In 1631, in ''celebration of the human spirit'' (according to the film), the Emperor Shan Jahan of India commissioned the building of the exquisite jewel-like Taj Mahal to commemorate his wife, Empress Mumtaz Mahal. Three hundred fifty years later, James R. Messenger and Penguin Productions, with the cooperation of the Indian tourist office, have produced an exquisite, jewel-like film commemorating this ''castle in the air, brought down to earth and fixed for the wonder of the ages,'' as the narrator says.
The Taj Mahal (PBS, Monday, 9:30-10 p.m.) is probably one of the most beautiful films you are likely to see for a long time. With the soothing sounds of Indian music in the background, the film lovingly explores the ''paradise gardens'' that surround this memorial to a great love and examines the history of India and the cultural traditions from which the structure sprang. Then it examines the building itself as well as the tomb hidden deep within it.
Much of the moving tale must be told by Saeed Jaffrey, an Indian actor, with slightly florid poetic words, using paintings, sculptures, and inlays. This is because there are no diaries or letters to help retell the legend of an emperor who loved his wife so much that upon her demise he put 22,000 laborers to work for 22 years constructing for her a tomb that would reflect the Mongol, Persian, and Indian cultural influences in their life together.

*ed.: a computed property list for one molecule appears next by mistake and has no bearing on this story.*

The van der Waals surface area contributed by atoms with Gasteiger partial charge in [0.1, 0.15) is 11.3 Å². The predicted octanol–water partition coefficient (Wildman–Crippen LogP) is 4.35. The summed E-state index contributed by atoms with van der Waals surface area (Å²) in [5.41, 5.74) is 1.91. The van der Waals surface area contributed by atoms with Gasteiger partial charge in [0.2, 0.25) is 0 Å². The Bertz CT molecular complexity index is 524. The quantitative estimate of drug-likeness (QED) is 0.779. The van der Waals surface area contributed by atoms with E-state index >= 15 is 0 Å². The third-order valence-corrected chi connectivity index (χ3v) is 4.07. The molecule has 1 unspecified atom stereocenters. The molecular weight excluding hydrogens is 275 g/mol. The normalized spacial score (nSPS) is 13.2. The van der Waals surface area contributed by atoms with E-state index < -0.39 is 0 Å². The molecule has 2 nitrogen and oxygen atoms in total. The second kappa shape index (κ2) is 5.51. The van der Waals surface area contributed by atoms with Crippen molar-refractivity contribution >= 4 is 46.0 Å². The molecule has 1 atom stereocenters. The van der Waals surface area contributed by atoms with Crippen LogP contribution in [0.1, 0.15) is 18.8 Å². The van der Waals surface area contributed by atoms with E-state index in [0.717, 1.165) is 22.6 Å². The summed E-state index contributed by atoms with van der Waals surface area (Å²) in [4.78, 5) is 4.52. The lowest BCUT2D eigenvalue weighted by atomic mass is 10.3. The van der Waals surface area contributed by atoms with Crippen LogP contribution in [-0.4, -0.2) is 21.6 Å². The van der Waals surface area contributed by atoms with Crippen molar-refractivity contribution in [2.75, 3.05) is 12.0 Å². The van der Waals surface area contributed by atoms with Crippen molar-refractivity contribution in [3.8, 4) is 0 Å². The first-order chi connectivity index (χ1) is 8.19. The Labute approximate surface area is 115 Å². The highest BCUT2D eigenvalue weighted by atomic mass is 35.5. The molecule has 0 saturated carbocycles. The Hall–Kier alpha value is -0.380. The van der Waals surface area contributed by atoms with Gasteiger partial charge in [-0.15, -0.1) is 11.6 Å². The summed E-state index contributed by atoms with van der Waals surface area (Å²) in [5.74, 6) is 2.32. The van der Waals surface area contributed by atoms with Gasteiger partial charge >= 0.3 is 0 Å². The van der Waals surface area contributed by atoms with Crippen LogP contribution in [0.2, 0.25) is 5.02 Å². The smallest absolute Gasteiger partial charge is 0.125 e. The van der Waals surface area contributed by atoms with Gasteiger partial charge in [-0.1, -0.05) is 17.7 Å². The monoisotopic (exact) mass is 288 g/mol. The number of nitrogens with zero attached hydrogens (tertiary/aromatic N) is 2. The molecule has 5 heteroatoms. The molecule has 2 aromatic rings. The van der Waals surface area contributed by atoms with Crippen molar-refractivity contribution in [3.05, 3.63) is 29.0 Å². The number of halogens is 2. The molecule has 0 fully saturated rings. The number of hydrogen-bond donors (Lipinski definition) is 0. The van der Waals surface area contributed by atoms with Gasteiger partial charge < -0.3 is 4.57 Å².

Legend has it that the Empress Mumtaz Mahal, who expired after bearing her 14 th child, requested that her husband build a monument for her of such perfection that no one who saw it would fail to be moved by this powerful expression of his love.
The story of ''The Taj Mahal'' is poetry on film, just as this edifice, one of the world's most familiar monuments, has been called poetry in stone. It is destined to be an international prizewinner.
Will Durant, the late author-philosopher, insisted that anyone seeing the Taj Mahal would finally come to understand the difference between industry and art in architecture. Anyone seeing this film about the Taj Mahal will come to understand the difference between industry and art in film.